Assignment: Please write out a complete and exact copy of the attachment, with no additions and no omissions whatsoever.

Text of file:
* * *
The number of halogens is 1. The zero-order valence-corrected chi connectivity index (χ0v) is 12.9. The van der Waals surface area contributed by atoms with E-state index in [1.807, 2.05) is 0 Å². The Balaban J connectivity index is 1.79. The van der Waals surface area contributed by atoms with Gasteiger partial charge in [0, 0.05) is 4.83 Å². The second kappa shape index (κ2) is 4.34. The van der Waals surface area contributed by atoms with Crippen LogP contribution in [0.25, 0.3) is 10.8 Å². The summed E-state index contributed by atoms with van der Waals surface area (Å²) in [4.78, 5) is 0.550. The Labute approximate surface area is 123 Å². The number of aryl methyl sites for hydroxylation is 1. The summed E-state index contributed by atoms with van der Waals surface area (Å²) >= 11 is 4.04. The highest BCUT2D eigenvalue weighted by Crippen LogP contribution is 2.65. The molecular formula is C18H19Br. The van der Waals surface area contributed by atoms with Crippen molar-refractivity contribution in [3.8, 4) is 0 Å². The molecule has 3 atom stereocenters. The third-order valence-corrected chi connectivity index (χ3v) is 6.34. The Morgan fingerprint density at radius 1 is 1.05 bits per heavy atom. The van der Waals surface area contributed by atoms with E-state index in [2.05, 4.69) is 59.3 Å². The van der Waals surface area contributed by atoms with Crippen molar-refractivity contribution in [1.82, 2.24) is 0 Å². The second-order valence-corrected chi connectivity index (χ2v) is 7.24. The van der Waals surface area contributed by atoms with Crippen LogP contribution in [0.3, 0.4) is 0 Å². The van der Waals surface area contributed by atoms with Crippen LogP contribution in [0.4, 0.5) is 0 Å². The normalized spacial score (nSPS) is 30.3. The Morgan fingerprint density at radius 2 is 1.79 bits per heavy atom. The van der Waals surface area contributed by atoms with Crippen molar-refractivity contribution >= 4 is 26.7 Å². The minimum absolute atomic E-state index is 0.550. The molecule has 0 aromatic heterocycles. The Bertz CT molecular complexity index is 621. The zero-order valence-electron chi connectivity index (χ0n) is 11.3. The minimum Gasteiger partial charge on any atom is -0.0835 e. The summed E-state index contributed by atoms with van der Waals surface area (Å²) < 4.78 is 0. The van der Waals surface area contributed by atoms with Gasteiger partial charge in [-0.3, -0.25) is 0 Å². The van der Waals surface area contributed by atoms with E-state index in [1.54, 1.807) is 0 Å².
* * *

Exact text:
The number of halogens is 1. The zero-order valence-corrected chi connectivity index (χ0v) is 12.9. The van der Waals surface area contributed by atoms with E-state index in [1.807, 2.05) is 0 Å². The Balaban J connectivity index is 1.79. The van der Waals surface area contributed by atoms with Gasteiger partial charge in [0, 0.05) is 4.83 Å². The second kappa shape index (κ2) is 4.34. The van der Waals surface area contributed by atoms with Crippen LogP contribution in [0.25, 0.3) is 10.8 Å². The summed E-state index contributed by atoms with van der Waals surface area (Å²) in [4.78, 5) is 0.550. The Labute approximate surface area is 123 Å². The number of aryl methyl sites for hydroxylation is 1. The summed E-state index contributed by atoms with van der Waals surface area (Å²) >= 11 is 4.04. The highest BCUT2D eigenvalue weighted by Crippen LogP contribution is 2.65. The molecular formula is C18H19Br. The van der Waals surface area contributed by atoms with Crippen molar-refractivity contribution in [3.8, 4) is 0 Å². The molecule has 3 atom stereocenters. The third-order valence-corrected chi connectivity index (χ3v) is 6.34. The Morgan fingerprint density at radius 1 is 1.05 bits per heavy atom. The van der Waals surface area contributed by atoms with E-state index in [2.05, 4.69) is 59.3 Å². The van der Waals surface area contributed by atoms with Crippen molar-refractivity contribution in [1.82, 2.24) is 0 Å². The second-order valence-corrected chi connectivity index (χ2v) is 7.24. The van der Waals surface area contributed by atoms with Crippen LogP contribution in [0.3, 0.4) is 0 Å². The van der Waals surface area contributed by atoms with Crippen LogP contribution in [0.4, 0.5) is 0 Å². The normalized spacial score (nSPS) is 30.3. The Morgan fingerprint density at radius 2 is 1.79 bits per heavy atom. The van der Waals surface area contributed by atoms with Crippen molar-refractivity contribution >= 4 is 26.7 Å². The minimum absolute atomic E-state index is 0.550. The molecule has 0 aromatic heterocycles. The Bertz CT molecular complexity index is 621. The zero-order valence-electron chi connectivity index (χ0n) is 11.3. The minimum Gasteiger partial charge on any atom is -0.0835 e. The summed E-state index contributed by atoms with van der Waals surface area (Å²) < 4.78 is 0. The van der Waals surface area contributed by atoms with Gasteiger partial charge in [-0.3, -0.25) is 0 Å². The van der Waals surface area contributed by atoms with E-state index in [1.54, 1.807) is 0 Å².